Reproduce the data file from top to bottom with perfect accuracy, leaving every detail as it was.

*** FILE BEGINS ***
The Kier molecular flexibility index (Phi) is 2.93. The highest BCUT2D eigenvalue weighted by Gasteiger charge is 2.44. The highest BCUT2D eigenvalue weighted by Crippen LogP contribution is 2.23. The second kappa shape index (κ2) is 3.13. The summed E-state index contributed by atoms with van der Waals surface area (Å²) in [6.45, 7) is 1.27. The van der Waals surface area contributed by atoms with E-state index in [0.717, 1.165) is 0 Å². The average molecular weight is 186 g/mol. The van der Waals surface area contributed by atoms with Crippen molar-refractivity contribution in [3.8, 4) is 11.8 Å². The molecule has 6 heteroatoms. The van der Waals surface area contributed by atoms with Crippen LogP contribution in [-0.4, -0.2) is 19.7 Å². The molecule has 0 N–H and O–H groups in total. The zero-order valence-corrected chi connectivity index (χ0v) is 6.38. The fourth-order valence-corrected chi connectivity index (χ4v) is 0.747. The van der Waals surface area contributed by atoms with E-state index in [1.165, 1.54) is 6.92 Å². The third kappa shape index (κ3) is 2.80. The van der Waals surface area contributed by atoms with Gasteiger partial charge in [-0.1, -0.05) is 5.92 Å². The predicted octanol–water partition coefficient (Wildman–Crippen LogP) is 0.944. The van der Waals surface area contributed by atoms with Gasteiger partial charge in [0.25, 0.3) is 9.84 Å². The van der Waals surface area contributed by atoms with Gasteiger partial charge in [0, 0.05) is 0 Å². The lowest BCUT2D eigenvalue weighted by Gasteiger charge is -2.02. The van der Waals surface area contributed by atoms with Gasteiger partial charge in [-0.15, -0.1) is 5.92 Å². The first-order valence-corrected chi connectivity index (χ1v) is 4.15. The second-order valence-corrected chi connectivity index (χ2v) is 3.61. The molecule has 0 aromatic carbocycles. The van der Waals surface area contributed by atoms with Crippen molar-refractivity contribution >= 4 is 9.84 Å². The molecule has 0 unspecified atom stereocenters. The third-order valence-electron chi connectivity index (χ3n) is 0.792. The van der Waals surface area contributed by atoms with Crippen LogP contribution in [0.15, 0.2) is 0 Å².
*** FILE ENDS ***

The Kier molecular flexibility index (Phi) is 2.93. The highest BCUT2D eigenvalue weighted by Gasteiger charge is 2.44. The highest BCUT2D eigenvalue weighted by Crippen LogP contribution is 2.23. The second kappa shape index (κ2) is 3.13. The summed E-state index contributed by atoms with van der Waals surface area (Å²) in [6.45, 7) is 1.27. The van der Waals surface area contributed by atoms with E-state index in [0.717, 1.165) is 0 Å². The average molecular weight is 186 g/mol. The van der Waals surface area contributed by atoms with Crippen molar-refractivity contribution in [3.8, 4) is 11.8 Å². The molecule has 6 heteroatoms. The van der Waals surface area contributed by atoms with Crippen LogP contribution in [-0.4, -0.2) is 19.7 Å². The molecule has 0 N–H and O–H groups in total. The zero-order valence-corrected chi connectivity index (χ0v) is 6.38. The fourth-order valence-corrected chi connectivity index (χ4v) is 0.747. The van der Waals surface area contributed by atoms with E-state index in [1.165, 1.54) is 6.92 Å². The third kappa shape index (κ3) is 2.80. The van der Waals surface area contributed by atoms with Gasteiger partial charge in [-0.1, -0.05) is 5.92 Å². The predicted octanol–water partition coefficient (Wildman–Crippen LogP) is 0.944. The van der Waals surface area contributed by atoms with Gasteiger partial charge in [0.25, 0.3) is 9.84 Å². The van der Waals surface area contributed by atoms with Gasteiger partial charge in [0, 0.05) is 0 Å². The lowest BCUT2D eigenvalue weighted by Gasteiger charge is -2.02. The van der Waals surface area contributed by atoms with Gasteiger partial charge in [-0.15, -0.1) is 5.92 Å². The first-order valence-corrected chi connectivity index (χ1v) is 4.15. The second-order valence-corrected chi connectivity index (χ2v) is 3.61. The molecule has 0 aromatic carbocycles. The van der Waals surface area contributed by atoms with Crippen molar-refractivity contribution >= 4 is 9.84 Å². The molecule has 0 unspecified atom stereocenters. The third-order valence-electron chi connectivity index (χ3n) is 0.792. The van der Waals surface area contributed by atoms with Crippen LogP contribution in [0.15, 0.2) is 0 Å².